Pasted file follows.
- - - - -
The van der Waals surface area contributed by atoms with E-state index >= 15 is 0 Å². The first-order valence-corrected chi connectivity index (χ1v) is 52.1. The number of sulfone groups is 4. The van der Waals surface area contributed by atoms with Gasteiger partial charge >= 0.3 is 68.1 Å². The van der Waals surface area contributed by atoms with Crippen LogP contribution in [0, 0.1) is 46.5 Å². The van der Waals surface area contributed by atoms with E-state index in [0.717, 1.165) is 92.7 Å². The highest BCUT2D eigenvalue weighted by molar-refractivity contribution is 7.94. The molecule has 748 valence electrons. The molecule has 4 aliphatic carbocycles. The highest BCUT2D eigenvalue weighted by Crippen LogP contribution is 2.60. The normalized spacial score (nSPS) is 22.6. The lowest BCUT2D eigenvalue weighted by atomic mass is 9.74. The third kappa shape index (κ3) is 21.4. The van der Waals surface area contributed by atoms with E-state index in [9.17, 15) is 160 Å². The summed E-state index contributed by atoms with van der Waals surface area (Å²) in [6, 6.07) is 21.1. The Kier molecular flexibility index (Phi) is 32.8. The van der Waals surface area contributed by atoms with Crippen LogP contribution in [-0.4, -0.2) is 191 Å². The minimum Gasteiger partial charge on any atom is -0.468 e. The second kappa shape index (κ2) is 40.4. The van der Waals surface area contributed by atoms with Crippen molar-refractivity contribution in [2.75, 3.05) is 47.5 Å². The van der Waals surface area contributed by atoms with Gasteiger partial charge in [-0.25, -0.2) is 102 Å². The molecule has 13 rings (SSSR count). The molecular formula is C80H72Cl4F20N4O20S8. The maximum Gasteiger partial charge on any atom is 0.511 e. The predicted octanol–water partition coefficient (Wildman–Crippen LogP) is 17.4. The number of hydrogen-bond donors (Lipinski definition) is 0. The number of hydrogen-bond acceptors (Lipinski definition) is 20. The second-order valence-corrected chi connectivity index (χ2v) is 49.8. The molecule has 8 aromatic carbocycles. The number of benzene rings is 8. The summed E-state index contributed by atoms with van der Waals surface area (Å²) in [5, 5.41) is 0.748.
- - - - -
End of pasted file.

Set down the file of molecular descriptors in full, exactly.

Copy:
The van der Waals surface area contributed by atoms with E-state index >= 15 is 0 Å². The first-order valence-corrected chi connectivity index (χ1v) is 52.1. The number of sulfone groups is 4. The van der Waals surface area contributed by atoms with Gasteiger partial charge >= 0.3 is 68.1 Å². The van der Waals surface area contributed by atoms with Crippen LogP contribution in [0, 0.1) is 46.5 Å². The van der Waals surface area contributed by atoms with E-state index in [0.717, 1.165) is 92.7 Å². The highest BCUT2D eigenvalue weighted by molar-refractivity contribution is 7.94. The molecule has 748 valence electrons. The molecule has 4 aliphatic carbocycles. The highest BCUT2D eigenvalue weighted by Crippen LogP contribution is 2.60. The normalized spacial score (nSPS) is 22.6. The lowest BCUT2D eigenvalue weighted by atomic mass is 9.74. The third kappa shape index (κ3) is 21.4. The van der Waals surface area contributed by atoms with E-state index in [9.17, 15) is 160 Å². The summed E-state index contributed by atoms with van der Waals surface area (Å²) in [6, 6.07) is 21.1. The Kier molecular flexibility index (Phi) is 32.8. The van der Waals surface area contributed by atoms with Crippen LogP contribution in [-0.4, -0.2) is 191 Å². The minimum Gasteiger partial charge on any atom is -0.468 e. The second kappa shape index (κ2) is 40.4. The van der Waals surface area contributed by atoms with Crippen molar-refractivity contribution in [2.75, 3.05) is 47.5 Å². The van der Waals surface area contributed by atoms with Gasteiger partial charge in [-0.25, -0.2) is 102 Å². The molecule has 13 rings (SSSR count). The molecular formula is C80H72Cl4F20N4O20S8. The maximum Gasteiger partial charge on any atom is 0.511 e. The predicted octanol–water partition coefficient (Wildman–Crippen LogP) is 17.4. The number of hydrogen-bond donors (Lipinski definition) is 0. The number of hydrogen-bond acceptors (Lipinski definition) is 20. The second-order valence-corrected chi connectivity index (χ2v) is 49.8. The molecule has 8 aromatic carbocycles. The number of benzene rings is 8. The summed E-state index contributed by atoms with van der Waals surface area (Å²) in [5, 5.41) is 0.748.